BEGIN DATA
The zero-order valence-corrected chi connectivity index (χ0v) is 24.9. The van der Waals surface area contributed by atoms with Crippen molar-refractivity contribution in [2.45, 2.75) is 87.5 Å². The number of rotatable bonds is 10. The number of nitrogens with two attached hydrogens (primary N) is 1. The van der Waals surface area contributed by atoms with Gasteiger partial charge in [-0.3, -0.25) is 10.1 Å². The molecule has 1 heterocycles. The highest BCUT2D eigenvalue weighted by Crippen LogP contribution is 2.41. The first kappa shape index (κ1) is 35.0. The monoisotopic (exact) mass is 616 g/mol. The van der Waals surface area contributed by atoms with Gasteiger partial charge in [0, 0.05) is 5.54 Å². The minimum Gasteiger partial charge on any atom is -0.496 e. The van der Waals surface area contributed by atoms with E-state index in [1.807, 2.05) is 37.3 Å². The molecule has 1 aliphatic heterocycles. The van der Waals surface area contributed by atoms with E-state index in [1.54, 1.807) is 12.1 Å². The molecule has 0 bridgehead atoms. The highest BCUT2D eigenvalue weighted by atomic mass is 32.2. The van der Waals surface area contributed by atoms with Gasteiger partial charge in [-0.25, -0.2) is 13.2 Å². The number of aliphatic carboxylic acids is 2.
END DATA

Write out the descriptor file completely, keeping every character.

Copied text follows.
The zero-order valence-corrected chi connectivity index (χ0v) is 24.9. The van der Waals surface area contributed by atoms with Crippen molar-refractivity contribution in [2.45, 2.75) is 87.5 Å². The number of rotatable bonds is 10. The number of nitrogens with two attached hydrogens (primary N) is 1. The van der Waals surface area contributed by atoms with Gasteiger partial charge in [-0.3, -0.25) is 10.1 Å². The molecule has 1 heterocycles. The highest BCUT2D eigenvalue weighted by Crippen LogP contribution is 2.41. The first kappa shape index (κ1) is 35.0. The monoisotopic (exact) mass is 616 g/mol. The van der Waals surface area contributed by atoms with Gasteiger partial charge in [0, 0.05) is 5.54 Å². The minimum Gasteiger partial charge on any atom is -0.496 e. The van der Waals surface area contributed by atoms with E-state index in [1.807, 2.05) is 37.3 Å². The molecule has 1 aliphatic heterocycles. The van der Waals surface area contributed by atoms with E-state index in [1.54, 1.807) is 12.1 Å². The molecule has 0 bridgehead atoms. The highest BCUT2D eigenvalue weighted by atomic mass is 32.2. The van der Waals surface area contributed by atoms with Gasteiger partial charge in [-0.25, -0.2) is 13.2 Å². The number of aliphatic carboxylic acids is 2.